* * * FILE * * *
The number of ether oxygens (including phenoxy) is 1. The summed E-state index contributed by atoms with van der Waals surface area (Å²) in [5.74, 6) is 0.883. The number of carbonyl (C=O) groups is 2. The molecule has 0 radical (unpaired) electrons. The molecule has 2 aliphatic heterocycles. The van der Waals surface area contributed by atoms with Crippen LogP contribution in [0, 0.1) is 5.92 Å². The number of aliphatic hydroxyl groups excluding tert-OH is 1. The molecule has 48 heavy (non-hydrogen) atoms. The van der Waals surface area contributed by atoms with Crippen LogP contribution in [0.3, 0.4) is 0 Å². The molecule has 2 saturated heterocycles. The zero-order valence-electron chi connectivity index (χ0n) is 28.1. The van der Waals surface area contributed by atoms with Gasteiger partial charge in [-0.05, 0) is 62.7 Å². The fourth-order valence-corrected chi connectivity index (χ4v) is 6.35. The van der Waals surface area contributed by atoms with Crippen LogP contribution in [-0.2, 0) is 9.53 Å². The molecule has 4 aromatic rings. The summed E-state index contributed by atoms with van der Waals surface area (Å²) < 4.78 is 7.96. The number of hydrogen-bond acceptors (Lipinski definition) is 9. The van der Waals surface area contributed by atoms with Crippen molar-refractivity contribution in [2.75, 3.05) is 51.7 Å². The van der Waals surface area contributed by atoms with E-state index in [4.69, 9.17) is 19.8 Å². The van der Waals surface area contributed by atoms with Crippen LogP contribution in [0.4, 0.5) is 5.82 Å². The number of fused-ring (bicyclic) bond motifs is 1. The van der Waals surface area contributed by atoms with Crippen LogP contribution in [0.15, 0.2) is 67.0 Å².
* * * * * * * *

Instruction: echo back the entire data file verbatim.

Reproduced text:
The number of ether oxygens (including phenoxy) is 1. The summed E-state index contributed by atoms with van der Waals surface area (Å²) in [5.74, 6) is 0.883. The number of carbonyl (C=O) groups is 2. The molecule has 0 radical (unpaired) electrons. The molecule has 2 aliphatic heterocycles. The van der Waals surface area contributed by atoms with Crippen LogP contribution in [0, 0.1) is 5.92 Å². The number of aliphatic hydroxyl groups excluding tert-OH is 1. The molecule has 48 heavy (non-hydrogen) atoms. The van der Waals surface area contributed by atoms with Crippen LogP contribution in [0.3, 0.4) is 0 Å². The molecule has 2 saturated heterocycles. The zero-order valence-electron chi connectivity index (χ0n) is 28.1. The van der Waals surface area contributed by atoms with Gasteiger partial charge in [-0.05, 0) is 62.7 Å². The fourth-order valence-corrected chi connectivity index (χ4v) is 6.35. The van der Waals surface area contributed by atoms with Crippen LogP contribution in [-0.2, 0) is 9.53 Å². The molecule has 4 aromatic rings. The summed E-state index contributed by atoms with van der Waals surface area (Å²) < 4.78 is 7.96. The number of hydrogen-bond acceptors (Lipinski definition) is 9. The van der Waals surface area contributed by atoms with Crippen molar-refractivity contribution in [2.75, 3.05) is 51.7 Å². The van der Waals surface area contributed by atoms with E-state index in [4.69, 9.17) is 19.8 Å². The van der Waals surface area contributed by atoms with Crippen LogP contribution in [0.4, 0.5) is 5.82 Å². The number of fused-ring (bicyclic) bond motifs is 1. The van der Waals surface area contributed by atoms with Crippen LogP contribution in [0.15, 0.2) is 67.0 Å².